The goal of this class is to explore the experiences of the Native Populations of North America post-contact through the lens of genocide. While it has become common to assert that American Indians were the victims of genocide, those comments are often broad and sweeping without any specificity and appear to suggest that all Native Americans had the same experience. Yet the Americas were and are home to a great many different nations and tribes who often have had dissimilar experiences depending upon their location, the period of contact, who they had contact with, and the various strategies of confrontation and/or accommodation each group adopted. Furthermore, genocide refers to a specific concept that is itself subject to various definitions and debates. By examining the experiences of Native America, we will explore, not only the varied experiences of these indigenous populations, but also the definitional and conceptual ambiguity of the concept of genocide itself. At times, we will also include other indigenous peoples in the discussion including the Aborigines of Australia, First Nations of Canada, and the Mayan of Guatemala, among a number of others. This course will also examine the role of colonialism in fostering genocide, and the tools of cultural genocide practiced against native populations.

Theories of Genocide
(MAHG 5042 – 3 Credits)
Instructor: Elisa von Joeden-Forgey
Date: September 5 – December 16, 2017 | Monday | 6:00 p.m. – 9:00 p.m.
Location: Main Campus E Wing, Holocaust Resource Center Classroom

In this course we will be examining key texts in the theory of genocide as well as works of social theory that have influenced genocide studies. In particular we will examine approaches to power and agency that are animating debates today. As we read we will discuss how these theories have been used by genocide scholars and policy makers and to offer frameworks and approaches that students can apply to real-world events. Throughout the course students will be introduced to ways in which theory has been used in scholarship and policy, and they will write a final paper using one of the theorists we have read to analyze a case study, film, novel, NGO report, newspaper article, public debate, and so forth pertaining to genocide.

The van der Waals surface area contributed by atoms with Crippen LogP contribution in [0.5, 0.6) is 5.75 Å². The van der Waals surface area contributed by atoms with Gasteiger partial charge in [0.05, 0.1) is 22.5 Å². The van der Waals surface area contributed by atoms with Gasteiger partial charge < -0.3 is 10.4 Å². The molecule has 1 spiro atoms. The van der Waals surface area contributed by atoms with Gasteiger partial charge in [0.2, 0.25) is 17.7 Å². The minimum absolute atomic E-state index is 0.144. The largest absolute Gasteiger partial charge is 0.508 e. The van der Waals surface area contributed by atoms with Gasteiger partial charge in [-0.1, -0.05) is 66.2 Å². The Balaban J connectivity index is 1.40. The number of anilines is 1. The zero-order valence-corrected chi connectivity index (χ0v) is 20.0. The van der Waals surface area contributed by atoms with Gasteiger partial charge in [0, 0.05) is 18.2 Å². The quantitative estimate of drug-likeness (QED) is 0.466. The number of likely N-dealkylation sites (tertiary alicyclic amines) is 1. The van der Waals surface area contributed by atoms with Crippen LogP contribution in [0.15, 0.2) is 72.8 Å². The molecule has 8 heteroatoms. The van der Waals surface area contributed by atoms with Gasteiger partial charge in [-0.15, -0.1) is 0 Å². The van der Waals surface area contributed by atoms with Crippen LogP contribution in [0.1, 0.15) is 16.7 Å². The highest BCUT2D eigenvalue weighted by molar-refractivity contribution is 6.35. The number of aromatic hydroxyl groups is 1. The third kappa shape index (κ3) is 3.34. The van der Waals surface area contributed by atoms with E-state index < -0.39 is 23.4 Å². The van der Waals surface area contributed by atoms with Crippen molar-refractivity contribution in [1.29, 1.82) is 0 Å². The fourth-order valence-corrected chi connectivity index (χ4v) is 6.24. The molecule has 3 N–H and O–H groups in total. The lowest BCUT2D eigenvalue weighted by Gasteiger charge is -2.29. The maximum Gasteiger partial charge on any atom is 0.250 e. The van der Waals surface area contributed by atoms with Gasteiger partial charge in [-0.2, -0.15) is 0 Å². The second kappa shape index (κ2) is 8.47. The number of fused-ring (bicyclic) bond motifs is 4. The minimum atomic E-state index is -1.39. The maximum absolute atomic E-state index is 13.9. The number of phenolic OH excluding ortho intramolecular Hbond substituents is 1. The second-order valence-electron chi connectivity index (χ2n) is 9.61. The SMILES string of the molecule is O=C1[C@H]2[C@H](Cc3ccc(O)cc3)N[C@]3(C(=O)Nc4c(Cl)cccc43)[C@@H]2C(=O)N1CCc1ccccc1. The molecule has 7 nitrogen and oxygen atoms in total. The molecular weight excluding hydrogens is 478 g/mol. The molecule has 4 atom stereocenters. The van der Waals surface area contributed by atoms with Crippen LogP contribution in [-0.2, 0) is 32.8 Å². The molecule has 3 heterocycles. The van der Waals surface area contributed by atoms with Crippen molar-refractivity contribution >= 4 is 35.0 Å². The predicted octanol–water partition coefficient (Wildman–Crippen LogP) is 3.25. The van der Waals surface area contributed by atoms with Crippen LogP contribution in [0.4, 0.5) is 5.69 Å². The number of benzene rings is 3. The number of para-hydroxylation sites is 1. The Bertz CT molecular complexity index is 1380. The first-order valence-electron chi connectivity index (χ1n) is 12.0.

Literature and Genocide
(MAHG 5032 – 3 credits)

Instructor: Marion Hussong
Date: September 5 – December 16, 2017 | Wednesday | 6:00 p.m. – 9:00 p.m.
Location: Main Campus E Wing, Holocaust Resource Center Classroom

Literature and Genocide is an investigation of representations of genocide in literature. While much scholarship exists on literature and the Holocaust, literary criticism and historiography of literatures of other genocides is still an emerging academic field. We will be pioneers together. Through the prism of theoretical writings on the Holocaust we will analyze literary texts on Armenia, Cambodia, Bosnia, Rwanda, and Sudan. We will start and end the term with reflections on genocides of indigenous people, with a special focus on the Native American genocides. Throughout the semester we will ask ourselves how genocidal processes are traceable in literary texts; we will identify recurrent themes and motifs in genocide literature, and examine representations of victims, perpetrators, rescuers, bystanders, and witnesses. We will also see that literature can help us understand the long, devastating legacy of genocide in survivors and their descendants, and that the long shadow of genocide can affect a culture for many generations.